Flexible Maps Again

I had previously figured out how to use the WP Flexible Map plug-in to re-integrate my Navionics KML files with my WordPress blog after changes to Google MAps made my old way inoperable. Those links, however, no longer seem to work. Either those links die after a certain period of time or, as the links themselves seem to indicate, Navionics has changed file servers to Amazons S3 service and broken them all. I could go back and relink them all but that seemed futile and, likely, temporary.

This means I need to figure out how to solve my  problem again. And this time I intend to just figure out how to download the KMZs to my own file server or cloud and then cut out the possibility of depending on someone else’s data storage.

As a side note, Google has finally discontinued support for their old maps application and moved completely to the new one — which was what caused me problems in the first place. Older KMZ links to Google Maps from past adventures still seem to work, albeit very slowly.

My first plan was to use Dropbox as a file server. Along the way I discovered that Flexible Maps was now properly using KMZs — not sure when that happened. This allowed me to drop the step where I had to open up the KML file on Navionics server and the copy and paste the url to WordPress.

To Use Dropbox, I created a kmz folder in the Public Folder provided by Dropbox and then, in Navionics, shared the Track creating an email with link to the KML, a graphic of the track and an attached kmz file. The problem here is that to make the link to the kmz attachment clickable, you had to actually email it. To get the kml, the link was already active — you only had to click it to open it in Safari. Remember this is all has to be done on my iPhone. So I sent the email.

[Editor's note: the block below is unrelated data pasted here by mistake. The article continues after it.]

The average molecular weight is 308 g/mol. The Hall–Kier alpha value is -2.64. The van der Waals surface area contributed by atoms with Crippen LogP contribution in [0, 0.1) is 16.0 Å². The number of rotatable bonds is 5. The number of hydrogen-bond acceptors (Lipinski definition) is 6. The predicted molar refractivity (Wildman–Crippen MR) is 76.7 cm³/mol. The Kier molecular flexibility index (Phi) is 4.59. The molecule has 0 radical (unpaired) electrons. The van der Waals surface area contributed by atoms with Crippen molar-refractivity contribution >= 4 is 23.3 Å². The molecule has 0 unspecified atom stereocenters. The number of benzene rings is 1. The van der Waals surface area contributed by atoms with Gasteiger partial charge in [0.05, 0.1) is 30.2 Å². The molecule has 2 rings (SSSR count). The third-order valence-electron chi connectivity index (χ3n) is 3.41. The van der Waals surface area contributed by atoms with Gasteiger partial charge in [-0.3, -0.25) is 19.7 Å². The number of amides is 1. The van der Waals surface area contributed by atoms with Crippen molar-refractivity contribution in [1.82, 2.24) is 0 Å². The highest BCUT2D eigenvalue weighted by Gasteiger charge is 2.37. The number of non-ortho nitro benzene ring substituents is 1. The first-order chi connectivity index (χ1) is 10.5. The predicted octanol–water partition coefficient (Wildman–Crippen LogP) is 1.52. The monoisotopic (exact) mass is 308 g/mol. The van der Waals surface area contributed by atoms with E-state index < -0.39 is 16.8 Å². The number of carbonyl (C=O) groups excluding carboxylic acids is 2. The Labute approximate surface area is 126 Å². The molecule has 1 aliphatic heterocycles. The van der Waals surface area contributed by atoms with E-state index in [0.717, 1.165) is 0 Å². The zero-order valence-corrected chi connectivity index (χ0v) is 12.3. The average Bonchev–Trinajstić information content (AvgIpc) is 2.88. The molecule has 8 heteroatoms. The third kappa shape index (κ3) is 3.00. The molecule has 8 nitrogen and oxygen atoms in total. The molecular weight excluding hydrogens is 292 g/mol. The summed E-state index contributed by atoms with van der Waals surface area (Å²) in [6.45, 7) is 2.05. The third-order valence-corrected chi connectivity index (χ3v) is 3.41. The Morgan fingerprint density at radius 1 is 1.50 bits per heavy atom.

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After receiving and opening the email to myself, I could hold down the kmz link and save the file to Dropbox, selecting my KMZ folder in the Public folder. So far so good, except I soon discovered that while using the browser or desktop interface I could easily generate a public link, this functionality was not available on the Dropbox iOS app. All I could do was download it. This means I had no url to paste into WordPress. Back to square one. But since I wasn’t completely keen on hosting the KMZs on Dropbox anyway ( I tend to think of it as ephemeral storage) I guess that is a good thing.

Plan B is to create a kmz folder on Macblaze.ca and find an ftp app to upload the KMZs there. I downloaded FTP Manager Free, and went through the whole process again. To be safe I created a new ftp user account on my hosting site that only had access to the kmz folder. So now I open the file on the received email and open with FTP Manager. From there I upload it to the kmz folder and voila…

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Now I have a web-accessible link on my own webserver that will get backed up with the rest of my files. To call the KML file you simply include the shortcode [flexiblemap src="http://macblaze.ca/kmz/source url"]

Next

I am not overly happy with FTP Manager for this purpose ( a few too many steps for such a simple operation) and really don’t like having to send a n email to myself. This can get problematic when floating in some secluded bay somewhere with crappy access to the internet. I will keep looking but for now I guess I go back and redo all the old links…